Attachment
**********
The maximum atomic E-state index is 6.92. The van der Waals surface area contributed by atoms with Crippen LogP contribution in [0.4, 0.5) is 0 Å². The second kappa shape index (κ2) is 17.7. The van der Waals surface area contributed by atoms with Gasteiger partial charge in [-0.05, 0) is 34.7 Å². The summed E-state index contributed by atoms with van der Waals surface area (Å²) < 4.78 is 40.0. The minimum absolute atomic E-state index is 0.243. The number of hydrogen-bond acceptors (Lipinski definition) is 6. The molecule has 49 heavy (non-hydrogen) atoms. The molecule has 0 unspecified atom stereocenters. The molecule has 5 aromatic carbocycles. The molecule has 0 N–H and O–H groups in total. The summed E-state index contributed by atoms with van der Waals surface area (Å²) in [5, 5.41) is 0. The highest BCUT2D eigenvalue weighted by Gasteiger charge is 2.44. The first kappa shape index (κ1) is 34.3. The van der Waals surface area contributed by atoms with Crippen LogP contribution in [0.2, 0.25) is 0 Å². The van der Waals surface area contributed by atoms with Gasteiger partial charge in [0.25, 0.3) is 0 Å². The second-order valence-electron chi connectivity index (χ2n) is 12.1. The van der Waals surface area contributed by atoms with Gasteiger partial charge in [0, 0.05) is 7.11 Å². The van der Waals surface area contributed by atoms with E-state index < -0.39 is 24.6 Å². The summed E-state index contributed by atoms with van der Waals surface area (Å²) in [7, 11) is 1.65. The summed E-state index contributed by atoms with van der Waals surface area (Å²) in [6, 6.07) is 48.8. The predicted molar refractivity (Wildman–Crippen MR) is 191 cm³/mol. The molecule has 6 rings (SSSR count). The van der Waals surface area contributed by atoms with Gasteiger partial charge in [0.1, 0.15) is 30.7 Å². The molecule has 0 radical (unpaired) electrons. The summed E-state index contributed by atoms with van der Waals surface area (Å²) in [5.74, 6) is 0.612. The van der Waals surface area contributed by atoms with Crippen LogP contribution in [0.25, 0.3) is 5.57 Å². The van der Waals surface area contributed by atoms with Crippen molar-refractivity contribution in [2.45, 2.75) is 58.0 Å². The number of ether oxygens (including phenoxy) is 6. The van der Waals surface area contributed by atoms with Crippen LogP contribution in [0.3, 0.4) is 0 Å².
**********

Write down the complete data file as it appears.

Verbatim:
The maximum atomic E-state index is 6.92. The van der Waals surface area contributed by atoms with Crippen LogP contribution in [0.4, 0.5) is 0 Å². The second kappa shape index (κ2) is 17.7. The van der Waals surface area contributed by atoms with Gasteiger partial charge in [-0.05, 0) is 34.7 Å². The summed E-state index contributed by atoms with van der Waals surface area (Å²) < 4.78 is 40.0. The minimum absolute atomic E-state index is 0.243. The number of hydrogen-bond acceptors (Lipinski definition) is 6. The molecule has 49 heavy (non-hydrogen) atoms. The molecule has 0 unspecified atom stereocenters. The molecule has 5 aromatic carbocycles. The molecule has 0 N–H and O–H groups in total. The summed E-state index contributed by atoms with van der Waals surface area (Å²) in [5, 5.41) is 0. The highest BCUT2D eigenvalue weighted by Gasteiger charge is 2.44. The first kappa shape index (κ1) is 34.3. The van der Waals surface area contributed by atoms with Crippen LogP contribution in [0.2, 0.25) is 0 Å². The van der Waals surface area contributed by atoms with Gasteiger partial charge in [0.25, 0.3) is 0 Å². The second-order valence-electron chi connectivity index (χ2n) is 12.1. The van der Waals surface area contributed by atoms with Gasteiger partial charge in [0, 0.05) is 7.11 Å². The van der Waals surface area contributed by atoms with E-state index < -0.39 is 24.6 Å². The summed E-state index contributed by atoms with van der Waals surface area (Å²) in [7, 11) is 1.65. The summed E-state index contributed by atoms with van der Waals surface area (Å²) in [6, 6.07) is 48.8. The predicted molar refractivity (Wildman–Crippen MR) is 191 cm³/mol. The molecule has 6 rings (SSSR count). The van der Waals surface area contributed by atoms with Gasteiger partial charge in [0.1, 0.15) is 30.7 Å². The molecule has 0 radical (unpaired) electrons. The summed E-state index contributed by atoms with van der Waals surface area (Å²) in [5.74, 6) is 0.612. The van der Waals surface area contributed by atoms with Crippen LogP contribution in [0.25, 0.3) is 5.57 Å². The van der Waals surface area contributed by atoms with Crippen molar-refractivity contribution in [2.45, 2.75) is 58.0 Å². The number of ether oxygens (including phenoxy) is 6. The van der Waals surface area contributed by atoms with Crippen LogP contribution in [0.3, 0.4) is 0 Å².